Power BI is a data analytics & visualization software. It is one of the most popular and powerful way to work with complex business data. In this page, you will find a comprehensive guide to start your Power BI journey.
Getting Started with Power BI – Table of contents
- What is Power BI?
- Who should use Power BI?
- How to get it?
- Building your first report with Power BI – Tutorial
- Understanding Power BI Desktop UI
- Loading the sample data
- Adding visuals
- Changing calculations
- Understanding interactions
- Putting it all together – Making a sample report
- Saving & Publishing your report
- Updating / Refreshing the report
- When to use each of the Power BI visualizations?
- Video tutorial – Introduction to Power BI
- Downloads – Sample data, completed report
- Glossary of terms
- Power Query
- Power Pivot
- M Language
- Data model
- Filters, Slicers
- Resources to learn Power BI
- Video Channels
- Online Courses
- Latest on Power BI, PQ and PP from Chandoo
- Closing Remarks on Power BI
What is Power BI?
Power BI is a software to create & publish reports and data stories from your data-sets. You can make highly interactive, engaging and powerful reports, dashboards or visuals with Power BI. You can connect to any data (Excel files, SQL databases, BI warehouses, Cloud data, APIs, web pages and more), mashup the data, link one table with others, create clickable visualizations and then share them with your audience securely thru Power BI.
Who should use Power BI?
If your job / business or life depends on data, then you can use Power BI. There are two kinds of users for Power BI – Creators & Consumers.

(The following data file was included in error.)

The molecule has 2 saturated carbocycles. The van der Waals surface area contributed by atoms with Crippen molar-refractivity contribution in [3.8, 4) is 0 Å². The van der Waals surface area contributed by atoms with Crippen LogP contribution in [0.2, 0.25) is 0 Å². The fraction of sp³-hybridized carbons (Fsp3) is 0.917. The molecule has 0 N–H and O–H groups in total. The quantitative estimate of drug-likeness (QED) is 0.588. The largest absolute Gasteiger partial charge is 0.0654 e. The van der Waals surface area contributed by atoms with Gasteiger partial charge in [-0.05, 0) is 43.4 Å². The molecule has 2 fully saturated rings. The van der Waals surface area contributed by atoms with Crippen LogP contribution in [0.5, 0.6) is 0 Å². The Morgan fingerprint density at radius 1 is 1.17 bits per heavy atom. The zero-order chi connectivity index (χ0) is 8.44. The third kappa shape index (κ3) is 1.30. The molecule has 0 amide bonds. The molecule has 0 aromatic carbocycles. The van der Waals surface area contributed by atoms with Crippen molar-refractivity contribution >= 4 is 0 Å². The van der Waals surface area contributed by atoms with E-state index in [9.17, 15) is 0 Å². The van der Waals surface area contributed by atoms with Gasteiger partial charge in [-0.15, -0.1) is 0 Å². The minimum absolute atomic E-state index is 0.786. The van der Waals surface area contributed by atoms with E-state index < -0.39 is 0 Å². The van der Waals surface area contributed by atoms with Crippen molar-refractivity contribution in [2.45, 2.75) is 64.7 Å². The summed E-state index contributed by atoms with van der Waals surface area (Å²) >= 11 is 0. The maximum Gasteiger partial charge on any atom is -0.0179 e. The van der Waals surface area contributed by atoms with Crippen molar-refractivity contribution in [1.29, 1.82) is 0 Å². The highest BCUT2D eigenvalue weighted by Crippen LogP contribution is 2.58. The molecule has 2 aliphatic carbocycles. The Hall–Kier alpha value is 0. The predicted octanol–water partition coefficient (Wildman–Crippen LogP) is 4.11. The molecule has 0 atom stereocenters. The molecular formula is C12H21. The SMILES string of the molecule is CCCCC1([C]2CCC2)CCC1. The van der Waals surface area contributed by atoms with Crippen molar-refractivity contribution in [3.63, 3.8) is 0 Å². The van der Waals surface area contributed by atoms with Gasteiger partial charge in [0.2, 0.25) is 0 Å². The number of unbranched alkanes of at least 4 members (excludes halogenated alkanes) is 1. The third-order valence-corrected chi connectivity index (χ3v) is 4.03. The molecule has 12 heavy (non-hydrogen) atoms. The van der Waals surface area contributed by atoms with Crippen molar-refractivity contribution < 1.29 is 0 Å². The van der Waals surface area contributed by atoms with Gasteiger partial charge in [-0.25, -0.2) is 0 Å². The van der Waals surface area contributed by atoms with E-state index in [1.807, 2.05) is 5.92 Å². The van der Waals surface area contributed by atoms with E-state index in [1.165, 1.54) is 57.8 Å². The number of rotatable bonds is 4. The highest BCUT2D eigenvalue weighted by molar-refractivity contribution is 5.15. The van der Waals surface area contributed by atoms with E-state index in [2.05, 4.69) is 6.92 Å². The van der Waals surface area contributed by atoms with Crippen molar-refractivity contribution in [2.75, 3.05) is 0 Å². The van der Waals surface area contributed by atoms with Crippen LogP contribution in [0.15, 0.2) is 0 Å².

Creators are people who make stuff in Power BI.
Consumers are people who read / view things built in Power BI.
Power BI Creators are typically:
- Reporting professionals
- BI Developers
- Visualization Specialists
- Story tellers / Presenters
On the other-hand, almost anyone can be a Power BI consumer.
How is Power BI different from Excel?
So what, even Excel can create interactive reports. But there are several crucial differences between Power BI and Excel.
- Power BI allows rich, immersive and interactive experiences out-of-box. You can click on a bar in bar chart & other visuals respond to the event and highlight or filter relevant data. You can show graphs & visuals that are very tricky (or impossible) to reproduce in Excel like maps, pictures and custom visuals.
- Power BI works with large data sets There is no artificial limit of 1mn rows in Power BI. You can hookup to a business data set and analyze any volume of data. The limit depends on what your computer (or Power BI server) can process.
- Share and read reports easily You can create reports in Power BI and share them in formats that are universal (i.e. browser pages or apps). This means, your boss need not have Excel or Power BI installed to enjoy the beautiful reports you create.
- Power BI is for story telling while Excel is for almost anything. We can use Excel to simulate pendulum motion, calculate Venus orbit, model a start-up business plan or many other things. Power BI is mainly for data analysis & story telling. If you try to replicate a large, intricate financial model or optimization problem with Power BI, you will either fail or suffer miserably. On the other-hand, if you use Power BI for making reports, running cool analysis algorithms (clustering, outlier detection, geo-spatial patterns etc.) you will wow your colleagues and bosses.
How to get Power BI Software?
Power BI Desktop software is free to download. Just head to Microsoft Power BI website and download the version for your computer.
Things to keep in mind when downloading and installing Power BI: